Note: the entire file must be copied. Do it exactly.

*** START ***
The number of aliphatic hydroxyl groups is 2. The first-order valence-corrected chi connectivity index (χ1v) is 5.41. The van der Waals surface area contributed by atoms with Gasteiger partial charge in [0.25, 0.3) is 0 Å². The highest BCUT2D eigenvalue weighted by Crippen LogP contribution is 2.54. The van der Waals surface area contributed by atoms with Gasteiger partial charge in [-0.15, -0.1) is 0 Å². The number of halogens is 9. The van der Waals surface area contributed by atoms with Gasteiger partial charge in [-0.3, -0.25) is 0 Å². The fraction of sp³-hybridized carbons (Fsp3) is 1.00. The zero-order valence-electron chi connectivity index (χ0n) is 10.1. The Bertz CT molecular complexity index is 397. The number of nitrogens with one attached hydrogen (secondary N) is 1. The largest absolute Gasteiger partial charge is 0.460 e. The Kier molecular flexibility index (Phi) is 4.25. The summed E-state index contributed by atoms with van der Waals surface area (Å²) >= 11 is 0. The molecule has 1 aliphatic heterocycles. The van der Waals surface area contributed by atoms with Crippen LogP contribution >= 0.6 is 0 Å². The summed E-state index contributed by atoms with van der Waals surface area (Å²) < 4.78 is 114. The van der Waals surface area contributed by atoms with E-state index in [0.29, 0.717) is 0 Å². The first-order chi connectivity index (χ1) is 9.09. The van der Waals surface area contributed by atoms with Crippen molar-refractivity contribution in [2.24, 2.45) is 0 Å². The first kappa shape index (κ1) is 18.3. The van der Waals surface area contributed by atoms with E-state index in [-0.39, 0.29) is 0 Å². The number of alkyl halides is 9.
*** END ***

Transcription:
The number of aliphatic hydroxyl groups is 2. The first-order valence-corrected chi connectivity index (χ1v) is 5.41. The van der Waals surface area contributed by atoms with Gasteiger partial charge in [0.25, 0.3) is 0 Å². The highest BCUT2D eigenvalue weighted by Crippen LogP contribution is 2.54. The van der Waals surface area contributed by atoms with Gasteiger partial charge in [-0.15, -0.1) is 0 Å². The number of halogens is 9. The van der Waals surface area contributed by atoms with Gasteiger partial charge in [-0.3, -0.25) is 0 Å². The fraction of sp³-hybridized carbons (Fsp3) is 1.00. The zero-order valence-electron chi connectivity index (χ0n) is 10.1. The Bertz CT molecular complexity index is 397. The number of nitrogens with one attached hydrogen (secondary N) is 1. The largest absolute Gasteiger partial charge is 0.460 e. The Kier molecular flexibility index (Phi) is 4.25. The summed E-state index contributed by atoms with van der Waals surface area (Å²) >= 11 is 0. The molecule has 1 aliphatic heterocycles. The van der Waals surface area contributed by atoms with Crippen LogP contribution >= 0.6 is 0 Å². The summed E-state index contributed by atoms with van der Waals surface area (Å²) < 4.78 is 114. The van der Waals surface area contributed by atoms with E-state index in [0.29, 0.717) is 0 Å². The first-order chi connectivity index (χ1) is 9.09. The van der Waals surface area contributed by atoms with Crippen molar-refractivity contribution in [2.24, 2.45) is 0 Å². The first kappa shape index (κ1) is 18.3. The van der Waals surface area contributed by atoms with E-state index in [-0.39, 0.29) is 0 Å². The number of alkyl halides is 9.